Mildred Aldrich

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Mildred Aldrich
Portrait of Mildred Aldrich
Portrait of Mildred Aldrich
Born(1853-11-16)November 16, 1853
Providence, Rhode Island, US
DiedFebruary 19, 1928(1928-02-19) (aged 74)
Neuilly-sur-Seine, France
Resting placeCemetery of Quincy-Segy, Quincy-Voisins, France
OccupationJournalist, editor, author, translator
EducationEverett High School, Boston, Massachusetts
Years active1872-1926
Notable worksFour collections of letters about WWI
Notable awardsFrench Legion of Honour

Mildred Aldrich (1853-1928) was an American journalist, editor, writer and translator. She spent her early career as a journalist and editor in Boston before moving to Paris, where she continued working as a foreign correspondent and translator.[1] In 1914, shortly before the start of World War I, she retired to a house in the French countryside overlooking the Marne River valley.[2] She published a novel and four accounts of her life based on collections of her letters written during the war years.[1][2] In 1922, she was awarded the French Legion of Honour in recognition of her assistance to soldiers and refugees, and the influence her books apparently had in persuading the United States government to declare war on Germany.[2][3]


Mildred Aldrich was born on November 16, 1853, in Providence, Rhode Island, to Edwin and Lucy Ayers (Baker) Aldrich.[1][4] She grew up in Boston and graduated from Everett High School in 1872.[1] After teaching elementary school for a short time, she began her career in journalism.[1][5]

Aldrich worked for 12 years as secretary to the manager of the Boston Home Journal and contributed articles using the pseudonym H. Quinn.[2] In 1892, she founded and edited The Mahogany Tree, a weekly journal of ideas containing fiction, poetry, and drama and book reviews.[1][2] She joined The Boston Journal in 1894 and moved the following year to the Boston Herald, where she worked as a drama critic.[1][2]

Aldrich moved to France in 1898, joining a circle of American expatriate writers that included Gertrude Stein and Alice B. Toklas.[5] Here she found a mixed portfolio of work as a foreign correspondent, a translator and an agent for American theatre producers, as well as a writer of articles for American magazines.[1][2]

In July 1914, she moved to a house called La Creste (Hilltop) at Huiry, thirty miles east of Paris. "I have come to feel the need of calm and quiet - perfect peace" she wrote.[6] Ironically, the First World War began three months later, and this site, with its clear view of the Marne River valley, would provide her greatest writing success.[2] She had a birds-eye view of the first Battle of the Marne and began to write a series of letters about her life during the war. The letters were collected in four volumes. A Hilltop on the Marne (1915) was based on her journal entries and on letters she wrote to Gertrude Stein.[3] It first appeared as a serialised account in the Atlantic Monthly.[2] It was followed by On the Edge of the War Zone (1917), The Peak of the Load (1918) and When Johnny Comes Marching Home (1919).[1] They are emotive first-person narratives, recollecting the individuals and events of Aldrich's own life during the war.[citation needed]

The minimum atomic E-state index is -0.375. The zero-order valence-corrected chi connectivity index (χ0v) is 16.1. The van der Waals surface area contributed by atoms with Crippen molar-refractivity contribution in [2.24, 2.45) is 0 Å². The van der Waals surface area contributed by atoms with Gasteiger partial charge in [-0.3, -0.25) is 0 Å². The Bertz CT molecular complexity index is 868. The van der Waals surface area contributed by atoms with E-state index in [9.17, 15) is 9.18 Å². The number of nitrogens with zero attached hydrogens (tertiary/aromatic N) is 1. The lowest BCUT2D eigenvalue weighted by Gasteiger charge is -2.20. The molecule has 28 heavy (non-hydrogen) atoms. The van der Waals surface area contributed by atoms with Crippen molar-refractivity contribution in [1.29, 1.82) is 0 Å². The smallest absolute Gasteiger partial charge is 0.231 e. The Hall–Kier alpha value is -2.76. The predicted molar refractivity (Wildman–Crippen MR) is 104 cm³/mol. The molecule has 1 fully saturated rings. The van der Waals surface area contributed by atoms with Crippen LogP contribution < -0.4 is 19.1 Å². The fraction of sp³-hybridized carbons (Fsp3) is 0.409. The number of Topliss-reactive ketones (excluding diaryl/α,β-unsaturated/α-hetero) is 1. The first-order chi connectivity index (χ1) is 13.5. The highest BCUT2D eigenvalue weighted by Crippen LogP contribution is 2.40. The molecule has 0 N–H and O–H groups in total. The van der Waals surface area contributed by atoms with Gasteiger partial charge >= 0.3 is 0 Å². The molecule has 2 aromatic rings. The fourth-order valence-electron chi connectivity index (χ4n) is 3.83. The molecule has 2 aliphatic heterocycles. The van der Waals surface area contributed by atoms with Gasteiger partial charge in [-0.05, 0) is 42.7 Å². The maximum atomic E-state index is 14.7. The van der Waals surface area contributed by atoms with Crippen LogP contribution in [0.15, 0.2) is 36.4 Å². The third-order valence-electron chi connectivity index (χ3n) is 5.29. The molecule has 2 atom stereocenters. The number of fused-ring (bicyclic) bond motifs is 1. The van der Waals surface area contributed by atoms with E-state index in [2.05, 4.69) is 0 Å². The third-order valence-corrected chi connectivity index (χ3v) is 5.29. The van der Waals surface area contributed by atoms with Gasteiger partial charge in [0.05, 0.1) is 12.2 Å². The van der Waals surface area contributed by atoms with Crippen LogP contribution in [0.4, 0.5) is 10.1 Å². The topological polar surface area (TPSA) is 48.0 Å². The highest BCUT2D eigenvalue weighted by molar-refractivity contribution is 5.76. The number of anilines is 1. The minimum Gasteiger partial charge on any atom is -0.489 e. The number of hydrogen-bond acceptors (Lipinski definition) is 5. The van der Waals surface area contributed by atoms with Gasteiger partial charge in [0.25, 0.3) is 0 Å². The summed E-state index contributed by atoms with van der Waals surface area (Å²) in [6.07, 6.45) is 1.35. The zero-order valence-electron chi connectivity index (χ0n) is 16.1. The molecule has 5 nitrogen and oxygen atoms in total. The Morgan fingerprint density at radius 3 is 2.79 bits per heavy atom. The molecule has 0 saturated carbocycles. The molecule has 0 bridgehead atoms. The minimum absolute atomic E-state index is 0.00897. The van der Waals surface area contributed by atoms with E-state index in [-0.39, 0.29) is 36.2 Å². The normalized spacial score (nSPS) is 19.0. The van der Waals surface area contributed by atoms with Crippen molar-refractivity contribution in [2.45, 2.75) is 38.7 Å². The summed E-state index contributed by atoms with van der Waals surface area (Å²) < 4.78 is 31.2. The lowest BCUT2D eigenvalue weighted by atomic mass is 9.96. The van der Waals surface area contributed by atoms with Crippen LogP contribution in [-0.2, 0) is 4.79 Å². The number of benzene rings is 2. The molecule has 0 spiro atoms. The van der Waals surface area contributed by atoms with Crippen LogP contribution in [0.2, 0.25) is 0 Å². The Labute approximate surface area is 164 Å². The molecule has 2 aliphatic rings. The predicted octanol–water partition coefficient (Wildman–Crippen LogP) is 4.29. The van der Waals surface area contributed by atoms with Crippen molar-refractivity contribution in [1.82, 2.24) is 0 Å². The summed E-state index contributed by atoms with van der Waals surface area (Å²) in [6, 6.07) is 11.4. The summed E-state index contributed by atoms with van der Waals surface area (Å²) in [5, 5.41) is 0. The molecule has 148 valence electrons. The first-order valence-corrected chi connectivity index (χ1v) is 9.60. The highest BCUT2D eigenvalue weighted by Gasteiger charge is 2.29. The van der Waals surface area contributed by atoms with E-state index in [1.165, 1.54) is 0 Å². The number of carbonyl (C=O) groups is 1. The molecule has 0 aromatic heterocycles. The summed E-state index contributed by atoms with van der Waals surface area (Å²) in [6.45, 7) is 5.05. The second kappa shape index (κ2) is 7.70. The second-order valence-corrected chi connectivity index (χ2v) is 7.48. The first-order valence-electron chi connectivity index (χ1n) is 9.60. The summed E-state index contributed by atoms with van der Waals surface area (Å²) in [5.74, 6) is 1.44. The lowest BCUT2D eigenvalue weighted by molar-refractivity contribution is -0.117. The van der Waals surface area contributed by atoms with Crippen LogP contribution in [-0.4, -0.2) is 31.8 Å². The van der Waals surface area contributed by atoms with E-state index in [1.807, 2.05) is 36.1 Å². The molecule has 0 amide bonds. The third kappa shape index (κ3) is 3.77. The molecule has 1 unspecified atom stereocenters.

Aldrich's sole work of fiction, the novel Told in a French Garden, August, 1914, which describes a dinner party where nine guests each tell a story, was published in 1916.[1][2]

She received the French Legion of Honor in 1922 for her war work and her influence on the United States entry into the war.[2][7][3]

A fund established in 1924 by her friends Gertrude Stein and Alice B. Toklas helped support Aldrich in her final years.[1]

In 1926 Aldrich completed an autobiography entitled Confessions of a Breadwinner, which resides in the collections of the Schlesinger Library at Harvard University. The book has never been published, but digital images of the typed manuscripts are displayed on the Harvard University website.[5]

She suffered a heart attack[citation needed] and died on February 19, 1928, at the American Hospital in Neuilly. She is buried at the Church of St Denis (Cemetery of Quincy-Segy) in Quincy-Voisins, France.


Collections of letters[edit]



  1. ^ a b c d e f g h i j k "Collection: Autobiography of Mildred Aldrich". Hollis for Archival Discovery. Harvard Library. 1926. Retrieved 6 September 2022.
  2. ^ a b c d e f g h i j k "Aldrich, Mildred |". Retrieved 2022-09-07.
  3. ^ a b c Simkin, John. "Mildred Aldrich". Spartacus Educational. Retrieved 6 September 2022.
  4. ^ Who was who among North American authors, 1921–1939, v. 1 A-J. Detroit: Gale Research Co. 1976. p. 22. ISBN 0810310414.
  5. ^ a b c "Harvard University Library". Archived from the original on 2018-07-02. Retrieved 2007-12-22.
  6. ^ "The Project Gutenberg eBook of A Hilltop on the Marne, by Mildred Aldrich". Retrieved 2021-08-26.
  7. ^ The Feminist Companion to Literature in English, Virginia Blain, Patricia Clements and Isobel Grundy, eds (London, Batsford, 1990), p. 15. ISBN 0713458488.
  • Slattery-Christy, David. Mildred on the Marne. Mildred Aldrich Frontline Witness 1914-1918. Spellmount/History Press, United Kingdom, 2013. ISBN 9780752497686

External links[edit]